The present federal government under President Muhammadu, from all indications appears helpless in confronting these security challenges all over the country. Majority of Nigerians voted for him in 2015 because they believed that as a former military officer, he would be able to deal decisively with the Boko Haram. This hope has not been met, despite the fact that President Buhari has been in the saddle for the past six years. A lot of money that could have otherwise been used to develop the country has been diverted to combat the debilitating menace of Boko Haram and other security challenges in the country with minimal success.

At present, apart from the political and security challenges facing the country, the country under Buhari is under the grip of unwholesome paralysis of governance. Buhari’s administration at the federal level has shown undisguised bias in favour of Fulani ethnic group to the consternation of other ethnic groups in the country. This has been a potent recipe for frustrations and violence in a multi-ethnic country like Nigeria. The administration has also compounded the polity with unbridled nepotism, the type of which has not been experienced in a fragile country like Nigeria before. Majority of appointments in the civil service and government agencies are now reserved and given with impunity to people of Fulani stock to which the President belongs. Up till now, there is no record that the government has prosecuted the herdsmen who have been causing mayhem and destruction in the middle belt and southern part of the country.

From the political doldrum we are witnessing in Nigeria presently, it seems our past political misfortunes are child play when compared with the present situation. Our present torrid political situation is characterised by economic dislocation, insecurity, religious bigotry, nepotism parochialism and administrative paralysis. Most Nigerians are despondent as they feel that they have never had it so bad, and many of them do not see any redeeming future for Nigeria. This unfortunate situation, coupled with lack of any concrete actions to change the situation have led to agitations by well-meaning Nigeria to call for a drastic change of direction in Nigeria as a country.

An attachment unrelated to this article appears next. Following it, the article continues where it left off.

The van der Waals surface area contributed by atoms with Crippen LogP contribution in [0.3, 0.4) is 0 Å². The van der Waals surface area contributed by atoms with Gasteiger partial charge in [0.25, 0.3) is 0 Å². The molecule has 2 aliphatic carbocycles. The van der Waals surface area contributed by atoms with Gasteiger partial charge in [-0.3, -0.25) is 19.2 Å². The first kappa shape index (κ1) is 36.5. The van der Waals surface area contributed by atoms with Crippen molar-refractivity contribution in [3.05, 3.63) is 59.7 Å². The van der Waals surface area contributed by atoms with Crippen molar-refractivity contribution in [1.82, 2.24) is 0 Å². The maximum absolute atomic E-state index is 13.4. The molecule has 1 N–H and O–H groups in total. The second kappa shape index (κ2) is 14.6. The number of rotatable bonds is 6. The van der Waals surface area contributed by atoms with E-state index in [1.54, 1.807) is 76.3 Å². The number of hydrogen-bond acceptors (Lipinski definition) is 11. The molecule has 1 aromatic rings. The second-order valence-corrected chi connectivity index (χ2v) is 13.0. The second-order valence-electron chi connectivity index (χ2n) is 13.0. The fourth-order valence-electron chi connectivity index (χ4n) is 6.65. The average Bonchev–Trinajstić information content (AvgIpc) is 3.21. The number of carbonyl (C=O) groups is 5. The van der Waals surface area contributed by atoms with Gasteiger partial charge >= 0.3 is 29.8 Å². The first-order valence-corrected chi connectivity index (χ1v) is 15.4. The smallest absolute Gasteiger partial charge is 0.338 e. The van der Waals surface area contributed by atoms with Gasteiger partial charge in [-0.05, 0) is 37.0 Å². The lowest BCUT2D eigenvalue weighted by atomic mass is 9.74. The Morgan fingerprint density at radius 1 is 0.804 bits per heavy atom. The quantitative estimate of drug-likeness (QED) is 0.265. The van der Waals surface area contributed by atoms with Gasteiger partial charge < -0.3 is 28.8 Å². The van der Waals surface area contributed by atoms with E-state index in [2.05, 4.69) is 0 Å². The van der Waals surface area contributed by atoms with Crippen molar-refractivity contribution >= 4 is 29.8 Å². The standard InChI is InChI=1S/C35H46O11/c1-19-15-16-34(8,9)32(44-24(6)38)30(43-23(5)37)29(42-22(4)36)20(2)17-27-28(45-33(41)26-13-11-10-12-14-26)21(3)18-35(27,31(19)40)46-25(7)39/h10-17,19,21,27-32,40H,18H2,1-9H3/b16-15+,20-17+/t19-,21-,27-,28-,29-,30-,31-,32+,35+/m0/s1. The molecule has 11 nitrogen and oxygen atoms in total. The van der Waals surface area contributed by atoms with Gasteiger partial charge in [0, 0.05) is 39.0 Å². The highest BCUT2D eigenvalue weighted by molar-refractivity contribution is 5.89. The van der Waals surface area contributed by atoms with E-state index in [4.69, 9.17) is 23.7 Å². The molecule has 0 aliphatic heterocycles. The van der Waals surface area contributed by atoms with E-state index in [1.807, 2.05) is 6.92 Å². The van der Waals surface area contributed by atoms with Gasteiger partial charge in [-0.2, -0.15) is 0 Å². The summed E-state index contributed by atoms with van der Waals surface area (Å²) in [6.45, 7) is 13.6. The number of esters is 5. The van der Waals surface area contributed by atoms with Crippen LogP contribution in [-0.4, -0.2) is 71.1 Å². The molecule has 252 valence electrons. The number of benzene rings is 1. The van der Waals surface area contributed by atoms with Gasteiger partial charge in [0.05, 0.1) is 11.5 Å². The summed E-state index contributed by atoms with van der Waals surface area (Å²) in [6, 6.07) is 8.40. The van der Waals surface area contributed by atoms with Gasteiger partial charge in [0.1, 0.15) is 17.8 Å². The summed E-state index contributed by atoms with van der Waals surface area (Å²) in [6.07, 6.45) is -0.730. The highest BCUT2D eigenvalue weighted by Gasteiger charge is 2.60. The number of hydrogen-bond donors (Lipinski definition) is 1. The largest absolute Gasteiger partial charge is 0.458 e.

One does not need to be a expert in politics or nation-building to know that the present political system in the country cannot work and is not working. Only an equitable system, where there is no baron or serf and where everybody is given a sense of belonging can work. This is the only way to mute the various agitations for secession going on in many parts of the country.  The present dreary political situation in Nigeria can only be changed by a selfless leader who has prepared himself to be above primordial ethnic sentiment. Nigeria has not been blessed with that type of leader who would show the light for the people to follow. Many people feel that President Buhari has shown through his actions in the past six years, that he is not the leader that can redeem the country from the present political quagmire. However, it is still possible that he can change to the surprise his detractors. The late Harold Wilson, a former Prime Minister said that a week is a long time in politics. Two years can also be a long time in politics, and so President Buhari could still rise up and  use the remaining two years of his administration to be on the good  side of history.